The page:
Susceptibility to AS is highly heritable, with heritability assessed in twins at >97%. Whilst the major gene for the disease is HI_A-B27, there is strong epidemiologic and genetic evidence that other genes also contribute significantly. In the previous cycle of funding, TASC played a major role in identifying all 23 genes other than HI-A-B27 which have had confirmed association with AS. These findings have had major impacts on research into the causation of AS, including the mechanism by which HLA-B27 causes AS, and have led to early translational studies in treatment and genetic diagnostics. It is clear that many more genes remain to be identified in AS, and that at most loci, we have not yet clearly identified the key associated variant(s). We will address both these issues over the next five years. Project 1 will have two aims:
Aim 1 : To identify novel genetic associations with AS not previously identified by tagSNP studies, exome chip genotyping, using a novel exome-chip which will genotype 220,000 exonic variants representing all exonic variants reported in white Europeans to date with >0.1% minor allele frequency, will be carried out in 8,000 AS cases of white European ancestry that we have available to us already, and 10,000 healthy common controls. This study is likely to help refine the true disease-associated regions better, by adding to the information about rare, likely functional, variants in known AS-associated regions.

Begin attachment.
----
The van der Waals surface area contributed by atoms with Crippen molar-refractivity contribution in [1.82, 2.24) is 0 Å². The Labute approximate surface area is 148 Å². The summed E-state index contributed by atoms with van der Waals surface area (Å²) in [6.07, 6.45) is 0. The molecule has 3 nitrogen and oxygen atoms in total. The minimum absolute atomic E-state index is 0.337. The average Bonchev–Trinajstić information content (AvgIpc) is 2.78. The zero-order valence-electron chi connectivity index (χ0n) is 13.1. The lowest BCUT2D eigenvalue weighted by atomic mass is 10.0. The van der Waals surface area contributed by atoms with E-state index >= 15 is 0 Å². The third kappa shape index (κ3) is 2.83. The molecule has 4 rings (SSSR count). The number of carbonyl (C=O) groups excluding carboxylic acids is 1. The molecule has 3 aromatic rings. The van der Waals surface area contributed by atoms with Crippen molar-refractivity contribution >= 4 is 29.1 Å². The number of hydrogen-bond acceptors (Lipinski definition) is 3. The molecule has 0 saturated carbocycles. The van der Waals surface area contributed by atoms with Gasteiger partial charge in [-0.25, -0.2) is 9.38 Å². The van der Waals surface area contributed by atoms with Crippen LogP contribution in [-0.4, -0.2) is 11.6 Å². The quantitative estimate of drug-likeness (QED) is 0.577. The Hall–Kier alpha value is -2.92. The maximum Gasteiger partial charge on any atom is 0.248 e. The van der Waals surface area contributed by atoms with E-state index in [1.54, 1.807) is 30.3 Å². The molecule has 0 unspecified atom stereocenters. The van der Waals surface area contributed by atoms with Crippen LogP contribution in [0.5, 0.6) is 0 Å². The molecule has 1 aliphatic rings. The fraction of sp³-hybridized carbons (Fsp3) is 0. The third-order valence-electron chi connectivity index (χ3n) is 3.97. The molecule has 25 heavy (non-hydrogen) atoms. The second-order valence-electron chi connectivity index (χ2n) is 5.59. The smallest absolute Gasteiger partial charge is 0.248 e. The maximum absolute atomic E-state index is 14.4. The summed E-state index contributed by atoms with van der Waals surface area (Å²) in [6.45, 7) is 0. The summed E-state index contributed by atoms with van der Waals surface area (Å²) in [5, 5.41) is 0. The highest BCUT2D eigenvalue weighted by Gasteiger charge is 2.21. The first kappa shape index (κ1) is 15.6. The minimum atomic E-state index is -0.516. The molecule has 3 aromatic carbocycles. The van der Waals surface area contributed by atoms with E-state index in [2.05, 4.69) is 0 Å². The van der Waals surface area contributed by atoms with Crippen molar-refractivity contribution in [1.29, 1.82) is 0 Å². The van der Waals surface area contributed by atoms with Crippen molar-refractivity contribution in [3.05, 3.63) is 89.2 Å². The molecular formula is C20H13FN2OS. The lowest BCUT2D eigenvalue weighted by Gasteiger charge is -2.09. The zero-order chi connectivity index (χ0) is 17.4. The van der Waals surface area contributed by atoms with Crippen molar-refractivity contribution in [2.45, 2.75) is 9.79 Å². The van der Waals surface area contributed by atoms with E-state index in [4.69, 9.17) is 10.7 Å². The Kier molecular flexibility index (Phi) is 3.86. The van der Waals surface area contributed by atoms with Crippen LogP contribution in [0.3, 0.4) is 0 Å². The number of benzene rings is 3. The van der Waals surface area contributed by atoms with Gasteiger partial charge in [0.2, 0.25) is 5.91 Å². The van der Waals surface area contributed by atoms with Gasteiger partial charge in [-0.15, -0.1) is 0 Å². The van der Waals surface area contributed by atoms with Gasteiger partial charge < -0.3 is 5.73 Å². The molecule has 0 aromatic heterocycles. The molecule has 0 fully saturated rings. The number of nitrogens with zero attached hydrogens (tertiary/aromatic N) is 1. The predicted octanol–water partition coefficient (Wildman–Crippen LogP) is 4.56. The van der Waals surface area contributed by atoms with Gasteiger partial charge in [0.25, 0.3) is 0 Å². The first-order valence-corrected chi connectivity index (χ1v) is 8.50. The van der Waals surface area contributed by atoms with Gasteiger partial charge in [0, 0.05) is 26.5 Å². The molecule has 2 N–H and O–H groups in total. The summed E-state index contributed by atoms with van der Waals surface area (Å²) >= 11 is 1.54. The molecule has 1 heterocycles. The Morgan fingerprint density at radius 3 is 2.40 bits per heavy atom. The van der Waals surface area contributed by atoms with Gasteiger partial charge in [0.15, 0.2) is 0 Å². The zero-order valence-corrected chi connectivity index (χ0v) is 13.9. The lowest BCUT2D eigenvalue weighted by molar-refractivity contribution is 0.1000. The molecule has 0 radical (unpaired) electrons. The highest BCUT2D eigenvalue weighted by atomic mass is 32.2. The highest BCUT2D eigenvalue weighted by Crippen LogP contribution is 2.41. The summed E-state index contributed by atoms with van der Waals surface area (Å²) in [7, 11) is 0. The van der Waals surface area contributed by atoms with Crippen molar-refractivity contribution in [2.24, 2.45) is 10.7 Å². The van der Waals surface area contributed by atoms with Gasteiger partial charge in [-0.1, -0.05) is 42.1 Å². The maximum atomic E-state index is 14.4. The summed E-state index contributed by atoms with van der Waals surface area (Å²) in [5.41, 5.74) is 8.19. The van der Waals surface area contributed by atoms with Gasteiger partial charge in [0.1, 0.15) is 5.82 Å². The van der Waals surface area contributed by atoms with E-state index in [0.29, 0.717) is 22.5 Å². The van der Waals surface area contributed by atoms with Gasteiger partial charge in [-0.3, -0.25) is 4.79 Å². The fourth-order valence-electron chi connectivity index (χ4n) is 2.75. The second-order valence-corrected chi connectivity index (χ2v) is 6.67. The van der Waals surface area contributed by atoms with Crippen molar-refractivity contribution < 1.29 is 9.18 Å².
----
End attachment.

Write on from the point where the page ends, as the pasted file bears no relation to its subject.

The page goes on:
Aim 2 : To identify the both common and rare disease-causative variants underlying loci associated with AS, all known regions associated with AS will be targetted, and the genetic variation in these regions comprehensively characterized by a combination of case resequencing and bioinformatic mining of public datasets such as the 1000 Genomes data. Hybridization capture will be utilized to perform focused resequencing of disease-associated regions. Sequencing will be carried out in 1,000 AS cases in order to ensure detection of even rare variants. A follow-up genotyping study will then be performed to test the association of these variants in a large cohort (at least 8,000 cases and ethnically matched controls).
These two aims will deliver both much improved genetic resolution at known AS-associated loci, and likely identify novel genetic associations not yet identified by common variant tagSNP studies, thereby significantly contributing to our understanding of the causation of AS, and informing hypothesis driven research into the functional mechanisms by which these genetic variants influence susceptibility to the disease.
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